GitLab Integration for Azure Pipelines extensionSep 12, 2018 | Utkarsh Shigihalli DevOps Azure Pipelines Pipelines Azure DevOps
This is an extension for Azure DevOps, which integrates GitLab with Azure Pipelines. With this extension, you will be able to download the sources from a GitLab repository (using
clone command) and use downloaded sources in Azure Pipelines. The extension comes as an artifact source in
Release Management and also has a
Build task to download sources in your build pipeline.
Check this extension on VS Marketplace
3rd Party Notices
- GitLab is the trademark of GitLab, Inc. The GitLab trademark and logo are associated with GitLab - For details go to GitLab License page.
- This extension has been developed by Utkarsh Shigihalli and is not associated with GitLab.
1. Connecting to GitLab
The extension provides a GitLab service connection to connect to GitLab using a Personal access token (PAT).
|To connect, go to
You will now see a window asking for GitLab details. Enter your GitLab
API Token. Give service connection a name and
If you verified successfully, click
OK to save.
2. Downloading GitLab repo in Release
Once you have the GitLab service connection setup, go to
Release hub in Azure Pipelines and edit a release definition. Click
Add [1 in image below] on artifacts and select
GitLab [2 in image below].
You will then need to select the GitLab service connection you created. Once you select, the extension will list all the repositories you own, and after that you will have three options to select artifact
Latest from default branch: This will download the default branch for the repository.
Latest from specific branch: This will list all the available branches and download the latest commit from the selected branch.
Specify at the time of release creation: As the name suggests, you will have the option to specify the commit id while triggering a release.
Save the release definition and trigger a new release.
In the dialog which opens, you will see all your linked artifacts. You will have an option to fill in the commit id if you have selected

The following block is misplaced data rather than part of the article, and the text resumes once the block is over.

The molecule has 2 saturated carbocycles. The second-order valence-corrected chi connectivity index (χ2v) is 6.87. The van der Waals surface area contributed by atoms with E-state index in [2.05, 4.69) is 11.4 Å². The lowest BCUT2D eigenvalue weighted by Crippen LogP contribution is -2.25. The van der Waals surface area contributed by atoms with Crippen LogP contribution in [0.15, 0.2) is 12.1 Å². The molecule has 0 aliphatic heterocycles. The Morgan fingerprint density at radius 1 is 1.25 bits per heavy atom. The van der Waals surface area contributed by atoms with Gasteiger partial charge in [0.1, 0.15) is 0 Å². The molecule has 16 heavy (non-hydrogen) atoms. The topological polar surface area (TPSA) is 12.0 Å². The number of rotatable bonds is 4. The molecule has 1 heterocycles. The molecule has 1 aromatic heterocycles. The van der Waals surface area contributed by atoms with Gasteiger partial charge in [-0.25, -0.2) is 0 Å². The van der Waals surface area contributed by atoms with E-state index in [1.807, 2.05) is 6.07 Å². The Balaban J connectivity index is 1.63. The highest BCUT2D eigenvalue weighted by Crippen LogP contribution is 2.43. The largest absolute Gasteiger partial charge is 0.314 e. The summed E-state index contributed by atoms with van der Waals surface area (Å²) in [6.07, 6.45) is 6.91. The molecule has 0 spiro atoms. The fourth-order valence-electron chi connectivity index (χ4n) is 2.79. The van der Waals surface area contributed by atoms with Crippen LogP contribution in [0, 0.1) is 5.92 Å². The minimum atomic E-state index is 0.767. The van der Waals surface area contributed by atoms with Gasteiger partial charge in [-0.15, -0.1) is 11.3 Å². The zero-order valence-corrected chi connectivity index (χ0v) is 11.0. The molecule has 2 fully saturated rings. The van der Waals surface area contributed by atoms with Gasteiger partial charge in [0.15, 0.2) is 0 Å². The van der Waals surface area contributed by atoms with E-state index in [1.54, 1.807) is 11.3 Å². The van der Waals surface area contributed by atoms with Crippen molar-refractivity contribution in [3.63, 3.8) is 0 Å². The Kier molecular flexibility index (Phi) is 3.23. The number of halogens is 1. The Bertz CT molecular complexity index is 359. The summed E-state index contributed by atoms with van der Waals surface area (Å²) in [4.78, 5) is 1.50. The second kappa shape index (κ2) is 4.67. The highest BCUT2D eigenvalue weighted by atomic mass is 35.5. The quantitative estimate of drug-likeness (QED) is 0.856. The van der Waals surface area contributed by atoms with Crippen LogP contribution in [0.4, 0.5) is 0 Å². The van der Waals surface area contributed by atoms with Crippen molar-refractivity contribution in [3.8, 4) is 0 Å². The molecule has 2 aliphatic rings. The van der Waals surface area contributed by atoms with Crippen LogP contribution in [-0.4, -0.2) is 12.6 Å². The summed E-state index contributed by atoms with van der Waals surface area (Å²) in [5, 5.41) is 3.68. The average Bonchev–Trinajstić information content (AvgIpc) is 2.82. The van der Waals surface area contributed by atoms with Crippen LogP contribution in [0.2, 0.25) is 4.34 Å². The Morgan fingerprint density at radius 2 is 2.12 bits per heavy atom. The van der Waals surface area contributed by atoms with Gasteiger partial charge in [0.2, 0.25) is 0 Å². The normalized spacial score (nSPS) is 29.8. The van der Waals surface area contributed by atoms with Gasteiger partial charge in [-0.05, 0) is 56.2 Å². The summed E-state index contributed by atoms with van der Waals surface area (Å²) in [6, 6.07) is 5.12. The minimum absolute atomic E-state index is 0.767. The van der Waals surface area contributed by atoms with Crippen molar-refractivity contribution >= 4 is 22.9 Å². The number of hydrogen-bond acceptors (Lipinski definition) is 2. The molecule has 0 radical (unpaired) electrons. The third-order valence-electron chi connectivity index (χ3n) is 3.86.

specify at the time of release creation for an artifact source.
3. Browse artifacts
Once you link your artifact to release, you will also be able to browse the linked artifacts from GitLab in any of the tasks in your pipeline. In the image below, I am browsing artifacts from GitLab inside a
Copy Files task. Cool right?
4. Downloading GitLab repo in Build
In some scenarios, you may also want to consume the GitLab repository in your Azure Pipelines build definition. The extension provides the build task to clone and download the repository.
In your build definition, search for the task and you should see the task listed.
Add and select the created GitLab service connection. Once you do that, as you can see from the screenshot, you will be able to select the repository, branch and version. You will have to specify the
Download Path to which the source from GitLab should be downloaded. In the image below, I am setting it to a Azure DevOps variable
$(build.sourcedirectory) but you can use any valid path.
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- Found a bug or need to make a feature request? - Raise it as an issue.
- Have a question? - Raise it here in the Q and A section.
Special thanks to Sriram Balasubramaniam, Omesh Pandita, Romil Goyal, Ashok Kirla and Gopinath Chigakkagari from Microsoft product team, for all the guidance and support in developing this extension.